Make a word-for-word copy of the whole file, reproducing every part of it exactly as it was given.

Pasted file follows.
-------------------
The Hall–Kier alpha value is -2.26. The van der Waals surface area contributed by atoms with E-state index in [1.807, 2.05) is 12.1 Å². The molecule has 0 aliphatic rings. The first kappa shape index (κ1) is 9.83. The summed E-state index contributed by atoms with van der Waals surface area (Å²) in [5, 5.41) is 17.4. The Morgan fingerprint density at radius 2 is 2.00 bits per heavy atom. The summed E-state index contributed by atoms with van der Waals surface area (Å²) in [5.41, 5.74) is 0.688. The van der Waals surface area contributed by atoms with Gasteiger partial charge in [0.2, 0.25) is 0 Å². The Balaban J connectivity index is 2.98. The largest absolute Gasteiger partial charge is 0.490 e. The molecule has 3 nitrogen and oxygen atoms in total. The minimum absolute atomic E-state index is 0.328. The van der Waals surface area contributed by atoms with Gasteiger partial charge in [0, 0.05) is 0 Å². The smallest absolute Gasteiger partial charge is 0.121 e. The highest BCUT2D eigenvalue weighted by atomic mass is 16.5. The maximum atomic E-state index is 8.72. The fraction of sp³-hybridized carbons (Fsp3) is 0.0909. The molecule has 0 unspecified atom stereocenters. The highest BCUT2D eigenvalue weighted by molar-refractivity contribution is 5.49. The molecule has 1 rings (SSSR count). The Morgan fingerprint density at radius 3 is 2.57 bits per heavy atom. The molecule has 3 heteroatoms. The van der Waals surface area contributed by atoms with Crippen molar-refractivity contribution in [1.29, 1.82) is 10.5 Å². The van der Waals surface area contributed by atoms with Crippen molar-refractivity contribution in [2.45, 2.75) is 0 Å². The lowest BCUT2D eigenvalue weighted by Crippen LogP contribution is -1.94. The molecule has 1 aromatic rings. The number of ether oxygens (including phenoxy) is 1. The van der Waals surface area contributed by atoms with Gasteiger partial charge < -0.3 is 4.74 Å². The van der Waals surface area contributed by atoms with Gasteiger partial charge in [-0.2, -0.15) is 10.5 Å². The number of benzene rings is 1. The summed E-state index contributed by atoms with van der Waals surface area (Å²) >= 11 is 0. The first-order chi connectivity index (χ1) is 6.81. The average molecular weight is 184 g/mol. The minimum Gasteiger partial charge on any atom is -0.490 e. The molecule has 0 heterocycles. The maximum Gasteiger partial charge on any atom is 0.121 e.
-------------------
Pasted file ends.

The Hall–Kier alpha value is -2.26. The van der Waals surface area contributed by atoms with E-state index in [1.807, 2.05) is 12.1 Å². The molecule has 0 aliphatic rings. The first kappa shape index (κ1) is 9.83. The summed E-state index contributed by atoms with van der Waals surface area (Å²) in [5, 5.41) is 17.4. The Morgan fingerprint density at radius 2 is 2.00 bits per heavy atom. The summed E-state index contributed by atoms with van der Waals surface area (Å²) in [5.41, 5.74) is 0.688. The van der Waals surface area contributed by atoms with Gasteiger partial charge in [0.2, 0.25) is 0 Å². The Balaban J connectivity index is 2.98. The largest absolute Gasteiger partial charge is 0.490 e. The molecule has 3 nitrogen and oxygen atoms in total. The minimum absolute atomic E-state index is 0.328. The van der Waals surface area contributed by atoms with Gasteiger partial charge in [0, 0.05) is 0 Å². The smallest absolute Gasteiger partial charge is 0.121 e. The highest BCUT2D eigenvalue weighted by atomic mass is 16.5. The maximum atomic E-state index is 8.72. The fraction of sp³-hybridized carbons (Fsp3) is 0.0909. The molecule has 0 unspecified atom stereocenters. The highest BCUT2D eigenvalue weighted by molar-refractivity contribution is 5.49. The molecule has 1 rings (SSSR count). The Morgan fingerprint density at radius 3 is 2.57 bits per heavy atom. The molecule has 3 heteroatoms. The van der Waals surface area contributed by atoms with Crippen molar-refractivity contribution in [1.29, 1.82) is 10.5 Å². The van der Waals surface area contributed by atoms with Crippen molar-refractivity contribution in [2.45, 2.75) is 0 Å². The lowest BCUT2D eigenvalue weighted by Crippen LogP contribution is -1.94. The molecule has 1 aromatic rings. The number of ether oxygens (including phenoxy) is 1. The van der Waals surface area contributed by atoms with Gasteiger partial charge < -0.3 is 4.74 Å². The van der Waals surface area contributed by atoms with Gasteiger partial charge in [-0.2, -0.15) is 10.5 Å². The number of benzene rings is 1. The summed E-state index contributed by atoms with van der Waals surface area (Å²) >= 11 is 0. The first-order chi connectivity index (χ1) is 6.81. The average molecular weight is 184 g/mol. The minimum Gasteiger partial charge on any atom is -0.490 e. The molecule has 0 heterocycles. The maximum Gasteiger partial charge on any atom is 0.121 e.